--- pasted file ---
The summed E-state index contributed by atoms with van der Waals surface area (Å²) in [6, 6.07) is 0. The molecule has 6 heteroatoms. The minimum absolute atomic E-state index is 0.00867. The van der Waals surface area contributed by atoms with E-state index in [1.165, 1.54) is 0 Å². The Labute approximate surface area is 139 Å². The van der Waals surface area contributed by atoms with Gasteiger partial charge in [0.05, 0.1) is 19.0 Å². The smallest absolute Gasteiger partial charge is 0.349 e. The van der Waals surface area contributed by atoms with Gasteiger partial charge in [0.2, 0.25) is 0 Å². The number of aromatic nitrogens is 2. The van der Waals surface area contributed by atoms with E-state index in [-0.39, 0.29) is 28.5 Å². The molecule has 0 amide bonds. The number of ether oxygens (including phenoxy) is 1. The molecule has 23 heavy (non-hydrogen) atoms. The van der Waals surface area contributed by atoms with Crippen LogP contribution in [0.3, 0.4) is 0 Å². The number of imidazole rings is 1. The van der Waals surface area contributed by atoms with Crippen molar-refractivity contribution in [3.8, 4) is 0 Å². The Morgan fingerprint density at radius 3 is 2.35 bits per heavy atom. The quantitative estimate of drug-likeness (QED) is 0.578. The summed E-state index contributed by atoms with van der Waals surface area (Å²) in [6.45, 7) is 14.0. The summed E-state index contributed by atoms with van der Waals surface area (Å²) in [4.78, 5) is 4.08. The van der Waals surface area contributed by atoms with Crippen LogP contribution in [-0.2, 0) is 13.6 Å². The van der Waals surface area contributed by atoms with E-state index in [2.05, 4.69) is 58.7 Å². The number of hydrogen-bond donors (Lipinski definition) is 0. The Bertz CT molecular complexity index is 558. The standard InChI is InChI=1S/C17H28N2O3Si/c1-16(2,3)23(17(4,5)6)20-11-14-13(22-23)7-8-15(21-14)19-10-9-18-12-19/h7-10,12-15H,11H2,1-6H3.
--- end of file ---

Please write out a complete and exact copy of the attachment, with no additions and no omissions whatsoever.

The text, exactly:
The summed E-state index contributed by atoms with van der Waals surface area (Å²) in [6, 6.07) is 0. The molecule has 6 heteroatoms. The minimum absolute atomic E-state index is 0.00867. The van der Waals surface area contributed by atoms with E-state index in [1.165, 1.54) is 0 Å². The Labute approximate surface area is 139 Å². The van der Waals surface area contributed by atoms with Gasteiger partial charge in [0.05, 0.1) is 19.0 Å². The smallest absolute Gasteiger partial charge is 0.349 e. The van der Waals surface area contributed by atoms with Gasteiger partial charge in [0.2, 0.25) is 0 Å². The number of aromatic nitrogens is 2. The van der Waals surface area contributed by atoms with E-state index in [-0.39, 0.29) is 28.5 Å². The molecule has 0 amide bonds. The number of ether oxygens (including phenoxy) is 1. The molecule has 23 heavy (non-hydrogen) atoms. The van der Waals surface area contributed by atoms with Crippen LogP contribution in [0.3, 0.4) is 0 Å². The number of imidazole rings is 1. The van der Waals surface area contributed by atoms with Crippen molar-refractivity contribution in [3.8, 4) is 0 Å². The Morgan fingerprint density at radius 3 is 2.35 bits per heavy atom. The quantitative estimate of drug-likeness (QED) is 0.578. The summed E-state index contributed by atoms with van der Waals surface area (Å²) in [6.45, 7) is 14.0. The summed E-state index contributed by atoms with van der Waals surface area (Å²) in [4.78, 5) is 4.08. The van der Waals surface area contributed by atoms with Crippen LogP contribution in [-0.2, 0) is 13.6 Å². The van der Waals surface area contributed by atoms with E-state index in [2.05, 4.69) is 58.7 Å². The number of hydrogen-bond donors (Lipinski definition) is 0. The Bertz CT molecular complexity index is 558. The standard InChI is InChI=1S/C17H28N2O3Si/c1-16(2,3)23(17(4,5)6)20-11-14-13(22-23)7-8-15(21-14)19-10-9-18-12-19/h7-10,12-15H,11H2,1-6H3.